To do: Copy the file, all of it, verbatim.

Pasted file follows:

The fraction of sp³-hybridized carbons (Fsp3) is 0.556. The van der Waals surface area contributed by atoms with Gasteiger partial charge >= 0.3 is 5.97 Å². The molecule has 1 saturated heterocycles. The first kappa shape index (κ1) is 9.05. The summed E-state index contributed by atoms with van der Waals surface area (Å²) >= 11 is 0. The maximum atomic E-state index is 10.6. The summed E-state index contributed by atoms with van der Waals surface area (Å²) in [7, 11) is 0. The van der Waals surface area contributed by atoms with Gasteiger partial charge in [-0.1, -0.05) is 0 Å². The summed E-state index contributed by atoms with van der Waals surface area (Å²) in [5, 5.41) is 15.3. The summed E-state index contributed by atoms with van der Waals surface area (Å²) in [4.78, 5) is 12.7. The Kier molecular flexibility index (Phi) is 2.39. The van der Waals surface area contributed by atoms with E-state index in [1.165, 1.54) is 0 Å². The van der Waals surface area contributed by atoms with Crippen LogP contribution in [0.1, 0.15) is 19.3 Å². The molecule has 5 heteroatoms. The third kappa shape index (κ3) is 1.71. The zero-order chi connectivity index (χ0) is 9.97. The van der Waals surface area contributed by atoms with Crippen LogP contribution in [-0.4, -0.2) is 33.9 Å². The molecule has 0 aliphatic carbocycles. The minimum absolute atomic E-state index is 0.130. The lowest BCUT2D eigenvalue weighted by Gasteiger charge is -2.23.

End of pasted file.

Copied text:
The fraction of sp³-hybridized carbons (Fsp3) is 0.556. The van der Waals surface area contributed by atoms with Gasteiger partial charge >= 0.3 is 5.97 Å². The molecule has 1 saturated heterocycles. The first kappa shape index (κ1) is 9.05. The summed E-state index contributed by atoms with van der Waals surface area (Å²) >= 11 is 0. The maximum atomic E-state index is 10.6. The summed E-state index contributed by atoms with van der Waals surface area (Å²) in [7, 11) is 0. The van der Waals surface area contributed by atoms with Gasteiger partial charge in [-0.1, -0.05) is 0 Å². The summed E-state index contributed by atoms with van der Waals surface area (Å²) in [5, 5.41) is 15.3. The summed E-state index contributed by atoms with van der Waals surface area (Å²) in [4.78, 5) is 12.7. The Kier molecular flexibility index (Phi) is 2.39. The van der Waals surface area contributed by atoms with E-state index in [1.165, 1.54) is 0 Å². The van der Waals surface area contributed by atoms with Crippen LogP contribution in [0.1, 0.15) is 19.3 Å². The molecule has 5 heteroatoms. The third kappa shape index (κ3) is 1.71. The zero-order chi connectivity index (χ0) is 9.97. The van der Waals surface area contributed by atoms with Crippen LogP contribution in [-0.4, -0.2) is 33.9 Å². The molecule has 0 aliphatic carbocycles. The minimum absolute atomic E-state index is 0.130. The lowest BCUT2D eigenvalue weighted by Gasteiger charge is -2.23.